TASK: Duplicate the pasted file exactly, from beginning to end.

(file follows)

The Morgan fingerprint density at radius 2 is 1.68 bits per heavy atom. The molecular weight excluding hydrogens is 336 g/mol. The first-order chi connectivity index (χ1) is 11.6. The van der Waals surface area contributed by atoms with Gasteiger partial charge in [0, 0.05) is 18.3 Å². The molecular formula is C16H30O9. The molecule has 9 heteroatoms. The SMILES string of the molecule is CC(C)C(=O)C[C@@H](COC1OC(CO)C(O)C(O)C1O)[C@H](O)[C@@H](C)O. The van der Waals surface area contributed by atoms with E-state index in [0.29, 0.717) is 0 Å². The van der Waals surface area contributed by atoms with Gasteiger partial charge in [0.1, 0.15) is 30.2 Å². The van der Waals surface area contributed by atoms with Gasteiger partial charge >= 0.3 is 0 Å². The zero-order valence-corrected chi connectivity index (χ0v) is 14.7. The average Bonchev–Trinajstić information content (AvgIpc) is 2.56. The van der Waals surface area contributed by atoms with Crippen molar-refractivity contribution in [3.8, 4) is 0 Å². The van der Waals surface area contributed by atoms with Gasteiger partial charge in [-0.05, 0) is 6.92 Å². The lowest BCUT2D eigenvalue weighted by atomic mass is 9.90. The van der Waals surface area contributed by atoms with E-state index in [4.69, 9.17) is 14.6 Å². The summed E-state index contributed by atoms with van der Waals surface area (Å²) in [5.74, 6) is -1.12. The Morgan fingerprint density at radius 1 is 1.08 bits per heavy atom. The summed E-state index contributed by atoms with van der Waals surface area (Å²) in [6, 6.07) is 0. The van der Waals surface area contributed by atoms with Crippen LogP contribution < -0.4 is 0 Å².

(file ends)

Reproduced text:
The Morgan fingerprint density at radius 2 is 1.68 bits per heavy atom. The molecular weight excluding hydrogens is 336 g/mol. The first-order chi connectivity index (χ1) is 11.6. The van der Waals surface area contributed by atoms with Gasteiger partial charge in [0, 0.05) is 18.3 Å². The molecular formula is C16H30O9. The molecule has 9 heteroatoms. The SMILES string of the molecule is CC(C)C(=O)C[C@@H](COC1OC(CO)C(O)C(O)C1O)[C@H](O)[C@@H](C)O. The van der Waals surface area contributed by atoms with E-state index in [0.29, 0.717) is 0 Å². The van der Waals surface area contributed by atoms with Gasteiger partial charge in [0.1, 0.15) is 30.2 Å². The van der Waals surface area contributed by atoms with Gasteiger partial charge >= 0.3 is 0 Å². The zero-order valence-corrected chi connectivity index (χ0v) is 14.7. The average Bonchev–Trinajstić information content (AvgIpc) is 2.56. The van der Waals surface area contributed by atoms with Crippen molar-refractivity contribution in [3.8, 4) is 0 Å². The van der Waals surface area contributed by atoms with Gasteiger partial charge in [-0.05, 0) is 6.92 Å². The lowest BCUT2D eigenvalue weighted by atomic mass is 9.90. The van der Waals surface area contributed by atoms with E-state index in [4.69, 9.17) is 14.6 Å². The summed E-state index contributed by atoms with van der Waals surface area (Å²) in [5.74, 6) is -1.12. The Morgan fingerprint density at radius 1 is 1.08 bits per heavy atom. The summed E-state index contributed by atoms with van der Waals surface area (Å²) in [6, 6.07) is 0. The van der Waals surface area contributed by atoms with Crippen LogP contribution < -0.4 is 0 Å².